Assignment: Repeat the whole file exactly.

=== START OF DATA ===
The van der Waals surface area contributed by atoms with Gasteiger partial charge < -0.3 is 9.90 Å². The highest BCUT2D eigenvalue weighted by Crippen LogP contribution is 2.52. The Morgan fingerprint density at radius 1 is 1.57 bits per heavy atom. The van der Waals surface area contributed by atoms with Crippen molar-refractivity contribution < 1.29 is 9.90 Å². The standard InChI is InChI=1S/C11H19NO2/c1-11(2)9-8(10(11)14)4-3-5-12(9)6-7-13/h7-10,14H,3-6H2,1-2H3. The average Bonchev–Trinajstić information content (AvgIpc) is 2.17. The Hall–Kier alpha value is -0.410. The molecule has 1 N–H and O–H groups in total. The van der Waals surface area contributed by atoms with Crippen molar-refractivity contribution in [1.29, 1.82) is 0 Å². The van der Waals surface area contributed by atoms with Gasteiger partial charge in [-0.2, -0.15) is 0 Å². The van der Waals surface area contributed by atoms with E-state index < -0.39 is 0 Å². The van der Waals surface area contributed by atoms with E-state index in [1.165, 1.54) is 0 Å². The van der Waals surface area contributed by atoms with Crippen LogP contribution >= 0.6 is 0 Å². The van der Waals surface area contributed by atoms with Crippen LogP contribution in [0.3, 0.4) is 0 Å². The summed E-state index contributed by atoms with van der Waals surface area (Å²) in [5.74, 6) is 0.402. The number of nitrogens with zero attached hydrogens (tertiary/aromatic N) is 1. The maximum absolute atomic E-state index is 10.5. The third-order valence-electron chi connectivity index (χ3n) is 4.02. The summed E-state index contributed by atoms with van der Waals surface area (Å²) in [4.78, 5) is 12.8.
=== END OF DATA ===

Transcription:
The van der Waals surface area contributed by atoms with Gasteiger partial charge < -0.3 is 9.90 Å². The highest BCUT2D eigenvalue weighted by Crippen LogP contribution is 2.52. The Morgan fingerprint density at radius 1 is 1.57 bits per heavy atom. The van der Waals surface area contributed by atoms with Crippen molar-refractivity contribution < 1.29 is 9.90 Å². The standard InChI is InChI=1S/C11H19NO2/c1-11(2)9-8(10(11)14)4-3-5-12(9)6-7-13/h7-10,14H,3-6H2,1-2H3. The average Bonchev–Trinajstić information content (AvgIpc) is 2.17. The Hall–Kier alpha value is -0.410. The molecule has 1 N–H and O–H groups in total. The van der Waals surface area contributed by atoms with Crippen molar-refractivity contribution in [1.29, 1.82) is 0 Å². The van der Waals surface area contributed by atoms with Gasteiger partial charge in [-0.2, -0.15) is 0 Å². The van der Waals surface area contributed by atoms with E-state index < -0.39 is 0 Å². The van der Waals surface area contributed by atoms with E-state index in [1.165, 1.54) is 0 Å². The van der Waals surface area contributed by atoms with Crippen LogP contribution >= 0.6 is 0 Å². The van der Waals surface area contributed by atoms with Crippen LogP contribution in [0.3, 0.4) is 0 Å². The summed E-state index contributed by atoms with van der Waals surface area (Å²) in [5.74, 6) is 0.402. The number of nitrogens with zero attached hydrogens (tertiary/aromatic N) is 1. The maximum absolute atomic E-state index is 10.5. The third-order valence-electron chi connectivity index (χ3n) is 4.02. The summed E-state index contributed by atoms with van der Waals surface area (Å²) in [4.78, 5) is 12.8.